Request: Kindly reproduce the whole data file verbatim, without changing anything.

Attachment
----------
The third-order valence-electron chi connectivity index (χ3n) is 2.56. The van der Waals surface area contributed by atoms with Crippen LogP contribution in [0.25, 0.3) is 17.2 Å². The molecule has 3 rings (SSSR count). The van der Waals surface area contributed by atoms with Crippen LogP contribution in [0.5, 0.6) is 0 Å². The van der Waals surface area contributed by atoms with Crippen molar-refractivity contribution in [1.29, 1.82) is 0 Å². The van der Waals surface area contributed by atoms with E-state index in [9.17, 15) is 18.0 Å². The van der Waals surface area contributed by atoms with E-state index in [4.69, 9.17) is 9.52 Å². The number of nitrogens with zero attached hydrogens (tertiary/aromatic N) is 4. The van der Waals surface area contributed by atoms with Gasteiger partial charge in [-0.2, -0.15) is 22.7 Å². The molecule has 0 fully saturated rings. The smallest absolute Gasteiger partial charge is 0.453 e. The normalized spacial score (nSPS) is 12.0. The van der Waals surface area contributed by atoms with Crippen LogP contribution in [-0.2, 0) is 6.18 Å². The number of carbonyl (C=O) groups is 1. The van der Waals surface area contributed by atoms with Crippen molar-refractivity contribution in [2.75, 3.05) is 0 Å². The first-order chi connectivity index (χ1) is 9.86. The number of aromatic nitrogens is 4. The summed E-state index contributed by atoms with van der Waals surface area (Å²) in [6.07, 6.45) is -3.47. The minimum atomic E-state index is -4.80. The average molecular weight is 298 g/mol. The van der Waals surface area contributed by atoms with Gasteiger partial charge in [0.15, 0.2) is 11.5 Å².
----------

The third-order valence-electron chi connectivity index (χ3n) is 2.56. The van der Waals surface area contributed by atoms with Crippen LogP contribution in [0.25, 0.3) is 17.2 Å². The molecule has 3 rings (SSSR count). The van der Waals surface area contributed by atoms with Crippen LogP contribution in [0.5, 0.6) is 0 Å². The van der Waals surface area contributed by atoms with Crippen molar-refractivity contribution in [1.29, 1.82) is 0 Å². The van der Waals surface area contributed by atoms with E-state index in [9.17, 15) is 18.0 Å². The van der Waals surface area contributed by atoms with E-state index in [4.69, 9.17) is 9.52 Å². The number of nitrogens with zero attached hydrogens (tertiary/aromatic N) is 4. The van der Waals surface area contributed by atoms with Gasteiger partial charge in [-0.2, -0.15) is 22.7 Å². The molecule has 0 fully saturated rings. The smallest absolute Gasteiger partial charge is 0.453 e. The normalized spacial score (nSPS) is 12.0. The van der Waals surface area contributed by atoms with Crippen LogP contribution in [-0.2, 0) is 6.18 Å². The number of carbonyl (C=O) groups is 1. The van der Waals surface area contributed by atoms with Crippen molar-refractivity contribution in [2.75, 3.05) is 0 Å². The first-order chi connectivity index (χ1) is 9.86. The number of aromatic nitrogens is 4. The summed E-state index contributed by atoms with van der Waals surface area (Å²) in [6.07, 6.45) is -3.47. The minimum atomic E-state index is -4.80. The average molecular weight is 298 g/mol. The van der Waals surface area contributed by atoms with Gasteiger partial charge in [0.15, 0.2) is 11.5 Å².